If you haven’t yet heard of NFT’s or NFT art, I suggest taking a look at your wifi connection. In the last 4-5 months, NFT talk has literally broken the internet. From platforms like TikTok and Twitter to CNN News, the trending topic has left millions wondering, what is it and how can it work for me?

Its recent rise in popularity has promised to revolutionize the creative industry. As a graphic designer and artist, I’m here to ask, “What’s in it for me?” Let’s begin with a definition.

What is NFT art?

An NFT is a digital asset that exists completely in the digital universe—you can’t touch it, but you can own it. An NFT can be any type of digital file: an artwork, an article, music or even a meme such as “Disaster Girl”, the original photo of which sold for $500k earlier this year.

NFT stands for ‘Non Fungible Token’, but what does that mean? Well, it helps to first understand what a ‘Fungible Token’ is. If we think of it in terms of money: a 100 dollar bill can be swapped for five 20 dollar bills and still hold the same value, which means a 100 dollar bill is a fungible token.

Space Man with rocks and crystals protruding out of him on red and blue lit background
A detail from Beeple’s “Everydays — The First 5000 Days,” a collage of digital images that was “minted” as a “nonfungible token” (NFT) and sold for $69.3 million.

If this 100 dollar bill is signed by Banksy, it becomes a totally unique product. Its value is then much harder to determine, as it’s no longer simply worth five 20 dollar bills. This means a NonFungible Token cannot be swapped for any equivalent value. It also means that, like any investment, its value can increase or decrease in the future depending on the circumstances.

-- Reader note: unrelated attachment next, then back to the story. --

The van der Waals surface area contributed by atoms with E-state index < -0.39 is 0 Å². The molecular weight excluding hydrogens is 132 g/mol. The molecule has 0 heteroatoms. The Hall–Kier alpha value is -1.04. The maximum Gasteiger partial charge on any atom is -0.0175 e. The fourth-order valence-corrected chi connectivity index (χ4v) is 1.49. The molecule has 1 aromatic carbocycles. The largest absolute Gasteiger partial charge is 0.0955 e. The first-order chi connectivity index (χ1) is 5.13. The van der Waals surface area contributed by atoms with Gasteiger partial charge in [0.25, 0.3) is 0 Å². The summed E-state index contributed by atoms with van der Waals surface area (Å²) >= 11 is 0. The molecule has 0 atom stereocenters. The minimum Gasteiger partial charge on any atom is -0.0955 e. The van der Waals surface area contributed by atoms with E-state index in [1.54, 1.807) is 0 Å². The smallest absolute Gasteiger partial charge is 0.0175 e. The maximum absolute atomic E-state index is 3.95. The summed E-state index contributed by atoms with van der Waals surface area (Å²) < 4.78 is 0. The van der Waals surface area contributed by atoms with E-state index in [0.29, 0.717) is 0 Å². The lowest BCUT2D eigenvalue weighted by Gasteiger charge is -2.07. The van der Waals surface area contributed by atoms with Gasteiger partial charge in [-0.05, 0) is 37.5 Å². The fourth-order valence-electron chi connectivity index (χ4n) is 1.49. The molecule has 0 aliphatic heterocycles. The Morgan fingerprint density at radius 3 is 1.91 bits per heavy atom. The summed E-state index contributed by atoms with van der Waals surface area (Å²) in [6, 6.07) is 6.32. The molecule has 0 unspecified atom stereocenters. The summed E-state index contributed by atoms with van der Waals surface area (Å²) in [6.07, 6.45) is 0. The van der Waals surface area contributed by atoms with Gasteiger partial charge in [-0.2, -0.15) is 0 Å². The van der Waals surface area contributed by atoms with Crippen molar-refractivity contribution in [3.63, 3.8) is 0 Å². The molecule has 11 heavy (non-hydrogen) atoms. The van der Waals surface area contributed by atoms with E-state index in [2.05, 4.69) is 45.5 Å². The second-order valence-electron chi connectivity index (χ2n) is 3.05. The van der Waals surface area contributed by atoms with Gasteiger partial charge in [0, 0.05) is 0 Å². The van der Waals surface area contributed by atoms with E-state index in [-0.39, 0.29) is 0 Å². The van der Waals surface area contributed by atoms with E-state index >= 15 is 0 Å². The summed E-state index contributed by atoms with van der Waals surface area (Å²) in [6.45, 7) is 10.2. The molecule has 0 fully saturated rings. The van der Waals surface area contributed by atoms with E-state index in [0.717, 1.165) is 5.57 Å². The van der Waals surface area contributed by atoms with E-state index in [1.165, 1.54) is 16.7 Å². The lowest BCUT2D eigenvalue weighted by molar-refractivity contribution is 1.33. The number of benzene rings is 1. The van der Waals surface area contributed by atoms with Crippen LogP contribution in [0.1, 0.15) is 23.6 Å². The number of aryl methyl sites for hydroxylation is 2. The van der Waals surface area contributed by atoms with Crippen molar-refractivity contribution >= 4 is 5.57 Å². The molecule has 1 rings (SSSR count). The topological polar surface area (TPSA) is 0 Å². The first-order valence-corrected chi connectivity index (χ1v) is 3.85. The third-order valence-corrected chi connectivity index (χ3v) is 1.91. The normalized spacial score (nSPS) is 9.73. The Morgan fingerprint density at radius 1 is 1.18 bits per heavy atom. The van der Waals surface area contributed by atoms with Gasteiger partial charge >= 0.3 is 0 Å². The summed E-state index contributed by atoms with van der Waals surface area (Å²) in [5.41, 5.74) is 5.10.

What we’re particularly interested in is: how will this new, digital means of selling art affect creators and the creative industry?

A detail from Beeple’s “Everydays — The First 5000 Days,” a collage of digital images that was “minted” as a “nonfungible token” (NFT) and sold for $69.3 million.

If this 100 dollar bill is signed by Banksy, it becomes a totally unique product. Its value is then much harder to determine, as it’s no longer simply worth five 20 dollar bills. This means a NonFungible Token cannot be swapped for any equivalent value. It also means that, like any investment, its value can increase or decrease in the future depending on the circumstances.

What we’re particularly interested in is: how will this new, digital means of selling art affect creators and the creative industry? Find out in our next blog article!

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